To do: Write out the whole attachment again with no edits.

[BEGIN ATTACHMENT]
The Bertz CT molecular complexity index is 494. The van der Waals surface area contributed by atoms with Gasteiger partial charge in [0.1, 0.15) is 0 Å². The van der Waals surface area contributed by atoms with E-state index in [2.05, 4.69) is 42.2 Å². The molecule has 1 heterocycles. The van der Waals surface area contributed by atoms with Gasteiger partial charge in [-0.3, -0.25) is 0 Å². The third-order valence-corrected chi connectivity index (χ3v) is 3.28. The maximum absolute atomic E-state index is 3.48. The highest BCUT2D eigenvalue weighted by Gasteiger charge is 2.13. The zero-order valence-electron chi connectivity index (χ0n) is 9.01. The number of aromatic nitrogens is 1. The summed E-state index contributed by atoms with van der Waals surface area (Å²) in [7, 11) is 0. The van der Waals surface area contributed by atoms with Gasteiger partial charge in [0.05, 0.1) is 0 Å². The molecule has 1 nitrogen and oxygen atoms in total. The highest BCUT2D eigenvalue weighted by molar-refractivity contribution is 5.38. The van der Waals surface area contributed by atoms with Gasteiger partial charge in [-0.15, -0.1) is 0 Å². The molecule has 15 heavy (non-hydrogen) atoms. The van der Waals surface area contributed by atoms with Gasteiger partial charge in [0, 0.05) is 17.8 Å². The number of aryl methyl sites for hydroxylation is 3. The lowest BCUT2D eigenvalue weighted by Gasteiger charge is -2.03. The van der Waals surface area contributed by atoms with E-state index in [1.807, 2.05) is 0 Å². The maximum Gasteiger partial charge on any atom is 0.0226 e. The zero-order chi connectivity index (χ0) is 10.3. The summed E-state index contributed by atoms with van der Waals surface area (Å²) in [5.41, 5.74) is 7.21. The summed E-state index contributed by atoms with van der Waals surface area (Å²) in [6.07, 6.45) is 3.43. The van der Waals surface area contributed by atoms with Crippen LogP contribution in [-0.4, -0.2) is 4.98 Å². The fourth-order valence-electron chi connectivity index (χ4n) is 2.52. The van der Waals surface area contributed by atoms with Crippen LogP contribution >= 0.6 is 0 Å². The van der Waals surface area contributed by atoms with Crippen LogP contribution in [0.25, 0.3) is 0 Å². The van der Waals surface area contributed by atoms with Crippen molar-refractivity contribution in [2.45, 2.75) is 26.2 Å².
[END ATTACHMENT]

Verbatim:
The Bertz CT molecular complexity index is 494. The van der Waals surface area contributed by atoms with Gasteiger partial charge in [0.1, 0.15) is 0 Å². The van der Waals surface area contributed by atoms with E-state index in [2.05, 4.69) is 42.2 Å². The molecule has 1 heterocycles. The van der Waals surface area contributed by atoms with Gasteiger partial charge in [-0.3, -0.25) is 0 Å². The third-order valence-corrected chi connectivity index (χ3v) is 3.28. The maximum absolute atomic E-state index is 3.48. The highest BCUT2D eigenvalue weighted by Gasteiger charge is 2.13. The zero-order valence-electron chi connectivity index (χ0n) is 9.01. The number of aromatic nitrogens is 1. The summed E-state index contributed by atoms with van der Waals surface area (Å²) in [7, 11) is 0. The van der Waals surface area contributed by atoms with Gasteiger partial charge in [0.05, 0.1) is 0 Å². The molecule has 1 nitrogen and oxygen atoms in total. The highest BCUT2D eigenvalue weighted by molar-refractivity contribution is 5.38. The van der Waals surface area contributed by atoms with Gasteiger partial charge in [-0.15, -0.1) is 0 Å². The molecule has 15 heavy (non-hydrogen) atoms. The van der Waals surface area contributed by atoms with Gasteiger partial charge in [0, 0.05) is 17.8 Å². The number of aryl methyl sites for hydroxylation is 3. The lowest BCUT2D eigenvalue weighted by Gasteiger charge is -2.03. The van der Waals surface area contributed by atoms with E-state index in [1.807, 2.05) is 0 Å². The maximum Gasteiger partial charge on any atom is 0.0226 e. The zero-order chi connectivity index (χ0) is 10.3. The summed E-state index contributed by atoms with van der Waals surface area (Å²) in [5.41, 5.74) is 7.21. The summed E-state index contributed by atoms with van der Waals surface area (Å²) in [6.07, 6.45) is 3.43. The van der Waals surface area contributed by atoms with Crippen LogP contribution in [-0.4, -0.2) is 4.98 Å². The fourth-order valence-electron chi connectivity index (χ4n) is 2.52. The van der Waals surface area contributed by atoms with Crippen LogP contribution >= 0.6 is 0 Å². The van der Waals surface area contributed by atoms with Crippen LogP contribution in [0.25, 0.3) is 0 Å². The van der Waals surface area contributed by atoms with Crippen molar-refractivity contribution in [2.45, 2.75) is 26.2 Å².